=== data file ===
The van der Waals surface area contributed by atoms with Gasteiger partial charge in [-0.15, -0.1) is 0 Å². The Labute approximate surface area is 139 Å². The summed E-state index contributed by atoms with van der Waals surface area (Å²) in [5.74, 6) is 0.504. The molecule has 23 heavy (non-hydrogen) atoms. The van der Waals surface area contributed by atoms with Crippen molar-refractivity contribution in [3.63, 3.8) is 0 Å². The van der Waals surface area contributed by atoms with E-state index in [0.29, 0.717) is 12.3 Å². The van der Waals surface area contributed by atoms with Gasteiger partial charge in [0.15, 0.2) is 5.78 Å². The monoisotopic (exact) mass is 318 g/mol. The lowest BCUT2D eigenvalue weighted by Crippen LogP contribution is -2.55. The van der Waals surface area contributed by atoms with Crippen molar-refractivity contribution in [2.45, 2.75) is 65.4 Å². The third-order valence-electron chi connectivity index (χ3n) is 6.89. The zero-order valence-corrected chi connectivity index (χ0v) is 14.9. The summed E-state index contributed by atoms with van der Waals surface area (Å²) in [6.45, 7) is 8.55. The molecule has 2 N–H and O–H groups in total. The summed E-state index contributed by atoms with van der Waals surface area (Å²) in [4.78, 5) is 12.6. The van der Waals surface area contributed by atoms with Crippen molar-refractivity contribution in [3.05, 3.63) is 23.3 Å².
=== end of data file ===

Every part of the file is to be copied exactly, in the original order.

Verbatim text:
The van der Waals surface area contributed by atoms with Gasteiger partial charge in [-0.15, -0.1) is 0 Å². The Labute approximate surface area is 139 Å². The summed E-state index contributed by atoms with van der Waals surface area (Å²) in [5.74, 6) is 0.504. The molecule has 23 heavy (non-hydrogen) atoms. The van der Waals surface area contributed by atoms with Crippen molar-refractivity contribution in [3.63, 3.8) is 0 Å². The van der Waals surface area contributed by atoms with E-state index in [0.29, 0.717) is 12.3 Å². The van der Waals surface area contributed by atoms with Gasteiger partial charge in [0.15, 0.2) is 5.78 Å². The monoisotopic (exact) mass is 318 g/mol. The lowest BCUT2D eigenvalue weighted by Crippen LogP contribution is -2.55. The van der Waals surface area contributed by atoms with Crippen molar-refractivity contribution in [2.45, 2.75) is 65.4 Å². The third-order valence-electron chi connectivity index (χ3n) is 6.89. The zero-order valence-corrected chi connectivity index (χ0v) is 14.9. The summed E-state index contributed by atoms with van der Waals surface area (Å²) in [6.45, 7) is 8.55. The molecule has 2 N–H and O–H groups in total. The summed E-state index contributed by atoms with van der Waals surface area (Å²) in [4.78, 5) is 12.6. The van der Waals surface area contributed by atoms with Crippen molar-refractivity contribution in [3.05, 3.63) is 23.3 Å².